I drove down Charter Avenue today, between the A45 and Cannon Park. The last time I drove along it the road surface was pretty bad, with quite a lot of potholes. Today the potholes had spread along most of the road. The freezing weather earlier in the month seems to have taken its toll on the road surface. A lot of roads have suffered but this one seems worse than most.
It started snowing yesterday and by the time we left work there about an inch or so had fallen. The main roads on the way home weren't too bad but our road was very slippery. We live on the side of a hill so I had to drive up very carefully. Even so, I could feel the car wanting to slide sideways.
The road was no better this morning. All the pavements were very icy. I walked into town to take some photos of the city centre in the snow.
Click on the thumbnail to view the image
I probably can't blame Friday the 13th but tonights drive home was probably the slowest ever. There had been a crash which closed the M6, causing most of the traffic to divert along local roads. Roads which were normally free-flowing were backed up for miles. It took us a couple of hours to drive the 5 miles home.
Today is proving to be a numerically challenged day. The Daily Mail has problems with years and now this:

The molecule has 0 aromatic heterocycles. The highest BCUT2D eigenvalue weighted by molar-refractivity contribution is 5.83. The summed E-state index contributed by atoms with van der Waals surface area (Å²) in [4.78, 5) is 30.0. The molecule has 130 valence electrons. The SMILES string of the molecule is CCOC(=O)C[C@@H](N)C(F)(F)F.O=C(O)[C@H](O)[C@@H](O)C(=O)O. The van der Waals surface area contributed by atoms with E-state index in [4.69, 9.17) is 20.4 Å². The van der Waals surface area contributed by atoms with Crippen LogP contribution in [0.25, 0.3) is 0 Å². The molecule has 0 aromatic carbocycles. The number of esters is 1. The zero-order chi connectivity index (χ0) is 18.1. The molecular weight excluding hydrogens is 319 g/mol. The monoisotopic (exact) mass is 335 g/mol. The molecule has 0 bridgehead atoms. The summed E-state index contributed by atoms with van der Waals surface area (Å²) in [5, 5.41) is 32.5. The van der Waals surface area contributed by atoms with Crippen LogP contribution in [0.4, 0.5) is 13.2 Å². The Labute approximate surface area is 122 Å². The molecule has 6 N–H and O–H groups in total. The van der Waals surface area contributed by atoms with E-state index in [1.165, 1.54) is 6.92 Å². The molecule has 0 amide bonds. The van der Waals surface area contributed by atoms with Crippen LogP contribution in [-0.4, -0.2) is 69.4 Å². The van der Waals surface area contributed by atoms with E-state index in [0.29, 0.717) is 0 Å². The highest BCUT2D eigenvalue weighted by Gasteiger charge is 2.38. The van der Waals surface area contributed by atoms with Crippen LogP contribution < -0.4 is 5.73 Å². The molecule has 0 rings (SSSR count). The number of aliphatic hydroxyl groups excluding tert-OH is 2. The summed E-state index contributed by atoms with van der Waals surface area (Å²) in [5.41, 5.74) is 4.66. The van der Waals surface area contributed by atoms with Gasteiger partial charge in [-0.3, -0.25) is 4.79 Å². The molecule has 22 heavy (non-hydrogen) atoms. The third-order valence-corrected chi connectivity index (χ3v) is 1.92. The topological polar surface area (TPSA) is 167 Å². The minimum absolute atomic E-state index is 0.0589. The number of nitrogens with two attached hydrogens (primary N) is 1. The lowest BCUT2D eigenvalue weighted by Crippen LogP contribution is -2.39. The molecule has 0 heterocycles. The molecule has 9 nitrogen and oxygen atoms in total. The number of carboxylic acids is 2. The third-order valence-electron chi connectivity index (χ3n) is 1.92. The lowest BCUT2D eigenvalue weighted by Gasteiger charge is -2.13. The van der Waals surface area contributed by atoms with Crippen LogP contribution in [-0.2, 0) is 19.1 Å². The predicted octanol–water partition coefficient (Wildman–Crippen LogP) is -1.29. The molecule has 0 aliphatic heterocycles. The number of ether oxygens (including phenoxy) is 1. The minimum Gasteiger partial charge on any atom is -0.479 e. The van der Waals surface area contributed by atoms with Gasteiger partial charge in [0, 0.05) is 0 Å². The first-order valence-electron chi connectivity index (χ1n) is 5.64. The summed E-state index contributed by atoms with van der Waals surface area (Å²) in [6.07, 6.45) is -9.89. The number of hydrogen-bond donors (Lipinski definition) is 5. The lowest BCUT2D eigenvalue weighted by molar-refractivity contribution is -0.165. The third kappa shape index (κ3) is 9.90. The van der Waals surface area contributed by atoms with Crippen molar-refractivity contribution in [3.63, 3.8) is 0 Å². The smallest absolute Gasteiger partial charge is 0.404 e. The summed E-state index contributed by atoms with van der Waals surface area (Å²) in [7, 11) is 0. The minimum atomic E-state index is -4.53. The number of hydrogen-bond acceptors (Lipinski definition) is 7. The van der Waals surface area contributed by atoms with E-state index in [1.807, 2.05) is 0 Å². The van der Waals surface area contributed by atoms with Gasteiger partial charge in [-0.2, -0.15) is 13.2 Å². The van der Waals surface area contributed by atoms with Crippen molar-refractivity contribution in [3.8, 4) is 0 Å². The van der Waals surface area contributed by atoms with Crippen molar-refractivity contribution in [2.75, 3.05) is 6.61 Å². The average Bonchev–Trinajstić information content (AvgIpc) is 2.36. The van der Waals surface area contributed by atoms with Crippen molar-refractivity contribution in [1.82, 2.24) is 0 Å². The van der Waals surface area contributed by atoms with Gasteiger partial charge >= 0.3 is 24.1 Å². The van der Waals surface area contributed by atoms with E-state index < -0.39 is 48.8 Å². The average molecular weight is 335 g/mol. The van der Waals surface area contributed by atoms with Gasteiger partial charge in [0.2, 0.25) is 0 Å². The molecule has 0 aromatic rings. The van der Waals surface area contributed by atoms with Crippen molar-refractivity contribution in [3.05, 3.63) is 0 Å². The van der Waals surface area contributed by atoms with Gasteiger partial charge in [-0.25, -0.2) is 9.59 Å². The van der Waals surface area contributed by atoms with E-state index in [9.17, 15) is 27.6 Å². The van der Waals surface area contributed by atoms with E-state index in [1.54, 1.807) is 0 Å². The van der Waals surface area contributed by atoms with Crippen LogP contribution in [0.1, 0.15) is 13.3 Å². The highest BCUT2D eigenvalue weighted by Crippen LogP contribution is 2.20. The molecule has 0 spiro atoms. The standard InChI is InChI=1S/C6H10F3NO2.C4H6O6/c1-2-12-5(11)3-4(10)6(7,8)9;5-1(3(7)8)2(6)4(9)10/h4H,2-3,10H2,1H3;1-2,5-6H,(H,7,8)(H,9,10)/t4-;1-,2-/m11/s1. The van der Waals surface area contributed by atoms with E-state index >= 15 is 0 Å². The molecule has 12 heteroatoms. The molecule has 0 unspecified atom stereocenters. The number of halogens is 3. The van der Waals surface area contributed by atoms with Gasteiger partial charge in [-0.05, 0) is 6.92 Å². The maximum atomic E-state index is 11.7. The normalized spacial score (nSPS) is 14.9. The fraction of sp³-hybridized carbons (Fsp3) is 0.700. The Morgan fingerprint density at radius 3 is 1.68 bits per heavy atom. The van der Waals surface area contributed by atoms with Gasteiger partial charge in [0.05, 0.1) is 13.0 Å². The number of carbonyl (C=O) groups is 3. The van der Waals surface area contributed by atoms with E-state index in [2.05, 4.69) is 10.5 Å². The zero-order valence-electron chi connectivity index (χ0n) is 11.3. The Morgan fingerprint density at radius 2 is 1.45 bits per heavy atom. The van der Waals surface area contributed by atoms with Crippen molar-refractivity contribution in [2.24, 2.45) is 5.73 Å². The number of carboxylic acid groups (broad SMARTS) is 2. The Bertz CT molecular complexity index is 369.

There are speed cameras along the A46 in the roadworks near the junction with the M40. The speed limit has been lowered to 40mph and signs light up to warn speeding motorists of the new limit. I was driving at 38mph, according to the speedometer in the car. This didn't stop the sign from flashing at me telling me to slow to 40mph.
There appear to be some strange place names in Shropshire. I noticed these while checking the route to Ironbridge.
To the driver of the pale blue Vauxhall Vectra, who was driving behind me on my journey to work this morning. You were so close to my car I wondered whether you wanted me to open the boot so you could climb inside. I thought you were impatient or in a hurry but when we got to a empty straight bit of road, you failed to overtake. I then realised you weren't in a hurry but were just a dickhead with poor road manners and no concept of road safety.